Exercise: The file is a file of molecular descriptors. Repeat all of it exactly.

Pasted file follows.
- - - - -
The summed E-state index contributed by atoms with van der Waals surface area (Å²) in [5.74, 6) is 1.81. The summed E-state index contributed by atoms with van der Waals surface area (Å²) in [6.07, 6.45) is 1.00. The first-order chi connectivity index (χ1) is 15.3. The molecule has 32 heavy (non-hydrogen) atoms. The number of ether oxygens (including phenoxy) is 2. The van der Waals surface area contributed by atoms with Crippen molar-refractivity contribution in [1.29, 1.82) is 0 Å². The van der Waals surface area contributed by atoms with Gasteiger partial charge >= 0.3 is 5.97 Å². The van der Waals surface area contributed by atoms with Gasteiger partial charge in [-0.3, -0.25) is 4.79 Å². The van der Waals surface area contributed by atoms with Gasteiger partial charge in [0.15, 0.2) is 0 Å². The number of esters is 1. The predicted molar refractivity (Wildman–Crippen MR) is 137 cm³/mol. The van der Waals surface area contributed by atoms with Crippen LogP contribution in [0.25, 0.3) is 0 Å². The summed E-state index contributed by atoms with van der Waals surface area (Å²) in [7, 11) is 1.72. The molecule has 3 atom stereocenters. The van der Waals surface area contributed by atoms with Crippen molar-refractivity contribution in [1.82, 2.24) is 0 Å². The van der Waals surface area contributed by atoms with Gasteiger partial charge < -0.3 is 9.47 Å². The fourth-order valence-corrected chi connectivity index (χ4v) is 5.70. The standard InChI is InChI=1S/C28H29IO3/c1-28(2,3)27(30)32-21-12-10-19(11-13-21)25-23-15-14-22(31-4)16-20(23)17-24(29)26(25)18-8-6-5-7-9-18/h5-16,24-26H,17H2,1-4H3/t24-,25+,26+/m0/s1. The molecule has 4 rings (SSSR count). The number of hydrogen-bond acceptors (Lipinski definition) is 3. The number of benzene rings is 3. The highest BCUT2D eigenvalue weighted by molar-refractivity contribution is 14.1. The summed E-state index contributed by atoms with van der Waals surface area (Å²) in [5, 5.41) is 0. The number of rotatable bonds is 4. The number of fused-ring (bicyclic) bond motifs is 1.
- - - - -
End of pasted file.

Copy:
The summed E-state index contributed by atoms with van der Waals surface area (Å²) in [5.74, 6) is 1.81. The summed E-state index contributed by atoms with van der Waals surface area (Å²) in [6.07, 6.45) is 1.00. The first-order chi connectivity index (χ1) is 15.3. The molecule has 32 heavy (non-hydrogen) atoms. The number of ether oxygens (including phenoxy) is 2. The van der Waals surface area contributed by atoms with Crippen molar-refractivity contribution in [1.29, 1.82) is 0 Å². The van der Waals surface area contributed by atoms with Gasteiger partial charge >= 0.3 is 5.97 Å². The van der Waals surface area contributed by atoms with Gasteiger partial charge in [-0.3, -0.25) is 4.79 Å². The van der Waals surface area contributed by atoms with Gasteiger partial charge in [0.15, 0.2) is 0 Å². The number of esters is 1. The predicted molar refractivity (Wildman–Crippen MR) is 137 cm³/mol. The van der Waals surface area contributed by atoms with Crippen LogP contribution in [0.25, 0.3) is 0 Å². The summed E-state index contributed by atoms with van der Waals surface area (Å²) in [7, 11) is 1.72. The molecule has 3 atom stereocenters. The van der Waals surface area contributed by atoms with Crippen molar-refractivity contribution in [1.82, 2.24) is 0 Å². The van der Waals surface area contributed by atoms with Gasteiger partial charge < -0.3 is 9.47 Å². The fourth-order valence-corrected chi connectivity index (χ4v) is 5.70. The standard InChI is InChI=1S/C28H29IO3/c1-28(2,3)27(30)32-21-12-10-19(11-13-21)25-23-15-14-22(31-4)16-20(23)17-24(29)26(25)18-8-6-5-7-9-18/h5-16,24-26H,17H2,1-4H3/t24-,25+,26+/m0/s1. The molecule has 4 rings (SSSR count). The number of hydrogen-bond acceptors (Lipinski definition) is 3. The number of benzene rings is 3. The highest BCUT2D eigenvalue weighted by molar-refractivity contribution is 14.1. The summed E-state index contributed by atoms with van der Waals surface area (Å²) in [5, 5.41) is 0. The number of rotatable bonds is 4. The number of fused-ring (bicyclic) bond motifs is 1.